From the perspective that I offer above, it becomes easy to see why:

    a. In the Old Cold War of yesterday, the Soviets/the communists would find, as their natural enemies (and as the U.S./the West’s natural allies), the more conservative elements of the world’s populations. And why:

    b. In the New/Reverse Cold War of today, the U.S./the West would find, as our natural enemies now (and as our opponents natural allies now), these self-same conservative elements.

    “Compounding it all, Russia’s dictator has achieved all of this while creating sympathy in elements of the Right that mirrors the sympathy the Soviet Union achieved in elements of the Left. In other words, Putin is expanding Russian power and influence while mounting a cultural critique that resonates with some American audiences, casting himself as a defender of Christian civilization against Islam and the godless, decadent West.”

    (See the “National Review” item entitled: “How Russia Wins” by David French.)

    Bottom Line Question — Based on the Above:

    Thus:

    a. It is from the New/Reverse Cold War perspective that I provide above that:

    b. One must consider such things as “soft power” and “allies” (etc., etc. etc.) today?

    1. Thought:

      If, in the Old Cold War of yesterday, we won by working “by, with and through” the more no-change, and/or the more reverse unwanted change, conservative elements of the states and societies of the world (to wit: the natural enemies of, in that case, Soviet/communist change),

      Then it follows that — in order to win the New/Reverse Cold War of today — we must work “by, with and through” the more pro-change/liberal elements of the states and societies of the world (to wit: the natural allies of, in this case, market-democracy change) — for example, as described (?) by LTG (ret.) Cleveland, and GEN (ret.) Votel (et. al) respectively, below:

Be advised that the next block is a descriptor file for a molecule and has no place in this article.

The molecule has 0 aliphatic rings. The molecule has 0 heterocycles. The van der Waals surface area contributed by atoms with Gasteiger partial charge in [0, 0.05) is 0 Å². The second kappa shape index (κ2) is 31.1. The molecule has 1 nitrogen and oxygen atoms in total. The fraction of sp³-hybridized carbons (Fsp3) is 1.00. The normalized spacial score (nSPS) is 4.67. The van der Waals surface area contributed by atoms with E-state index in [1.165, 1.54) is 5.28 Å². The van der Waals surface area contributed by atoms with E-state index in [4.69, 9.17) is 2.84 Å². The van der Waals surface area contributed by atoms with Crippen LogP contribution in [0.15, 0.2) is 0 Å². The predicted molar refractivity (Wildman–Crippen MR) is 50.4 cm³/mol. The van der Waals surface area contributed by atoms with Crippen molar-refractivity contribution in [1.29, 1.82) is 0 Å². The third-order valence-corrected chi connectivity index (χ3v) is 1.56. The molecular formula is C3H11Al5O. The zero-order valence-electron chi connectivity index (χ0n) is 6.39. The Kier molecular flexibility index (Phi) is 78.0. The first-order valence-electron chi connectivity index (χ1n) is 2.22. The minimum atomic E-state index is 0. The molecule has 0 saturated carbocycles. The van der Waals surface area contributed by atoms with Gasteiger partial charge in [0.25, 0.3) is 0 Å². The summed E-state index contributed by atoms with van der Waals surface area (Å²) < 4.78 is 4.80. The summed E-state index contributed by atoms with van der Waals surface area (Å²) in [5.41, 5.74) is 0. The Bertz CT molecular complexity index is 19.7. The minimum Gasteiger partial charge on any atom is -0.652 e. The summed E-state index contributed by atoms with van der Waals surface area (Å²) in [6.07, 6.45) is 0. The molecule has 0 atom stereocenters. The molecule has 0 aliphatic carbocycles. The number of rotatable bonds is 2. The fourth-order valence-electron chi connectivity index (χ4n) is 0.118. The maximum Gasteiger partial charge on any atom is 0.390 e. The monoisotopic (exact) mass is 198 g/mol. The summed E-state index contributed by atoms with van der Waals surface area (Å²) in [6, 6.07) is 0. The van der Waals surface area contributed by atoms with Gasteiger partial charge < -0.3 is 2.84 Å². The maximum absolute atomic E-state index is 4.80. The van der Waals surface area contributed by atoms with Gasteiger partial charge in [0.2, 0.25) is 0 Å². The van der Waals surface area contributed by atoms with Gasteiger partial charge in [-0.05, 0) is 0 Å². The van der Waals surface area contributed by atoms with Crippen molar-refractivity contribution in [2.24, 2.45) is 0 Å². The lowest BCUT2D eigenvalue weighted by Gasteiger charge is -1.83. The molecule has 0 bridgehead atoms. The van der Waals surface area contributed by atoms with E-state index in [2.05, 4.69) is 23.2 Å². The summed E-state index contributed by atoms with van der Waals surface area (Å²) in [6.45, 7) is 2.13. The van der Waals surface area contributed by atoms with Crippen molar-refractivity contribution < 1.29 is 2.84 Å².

LTG (ret.) Cleveland:

      “… The Achilles’ heel of our authoritarian adversaries is their inherent fear of their own people; the United States must be ready to capitalize on this fear. … An American way of irregular war will reflect who we are as a people, our diversity, our moral code, and our undying belief in freedom and liberty. It must be both defensive and offensive. Developing it will take time, require the support of the American people through their Congress, and is guaranteed to disrupt the status quo and draw criticism. It will take leadership, dedication, and courage. It is my hope that this study encourages, informs, and animates those with responsibility to protect the nation to act. Our adversaries have moved to dominate the space below the threshold of war. It will be a strategy built around an American way of irregular war that defeats them.”

      (See the Rand paper “The American Way of Irregular War: An Analytical Memoir,” by LTG (ret.) Charles Cleveland; therein, see the “Conclusion” of the “Summary” Chapter, at Page xxiii.)

      GEN (ret.) Votel, et. al:

      “Advocates of UW first recognize that, among a population of self-determination seekers, human interest in liberty trumps loyalty to a self-serving dictatorship, that those who aspire to freedom can succeed in deposing corrupt or authoritarian rulers, and that unfortunate population groups can and often do seek alternatives to a life of fear, oppression, and injustice. Second, advocates believe that there is a valid role for the U.S. Government in encouraging and empowering these freedom seekers when doing so helps to secure U.S. national security interests.”

      (See the National Defense University Press paper “Unconventional Warfare in the Gray Zone” by Joseph L. Votel, Charles T. Cleveland, Charles T. Connett, and Will Irwin; therein, see the major section entitled “Doctrine.”)

      Bottom Line Question — Based on the Above:

      The problem of course being that — here in the U.S./the West today — there are still very large numbers of people (some of whom are very important and prominent), who cling to the no-change/reverse change conservative ideas which (a) helped us tremendously, in the Old Cold War of yesterday, but which (b) now tend to help the enemy, in the New/Reverse Cold War of today? (In this regard, see my quoted item, at my “B.C. says: May 26, 2022 at 1:03 pm comment immediately above.)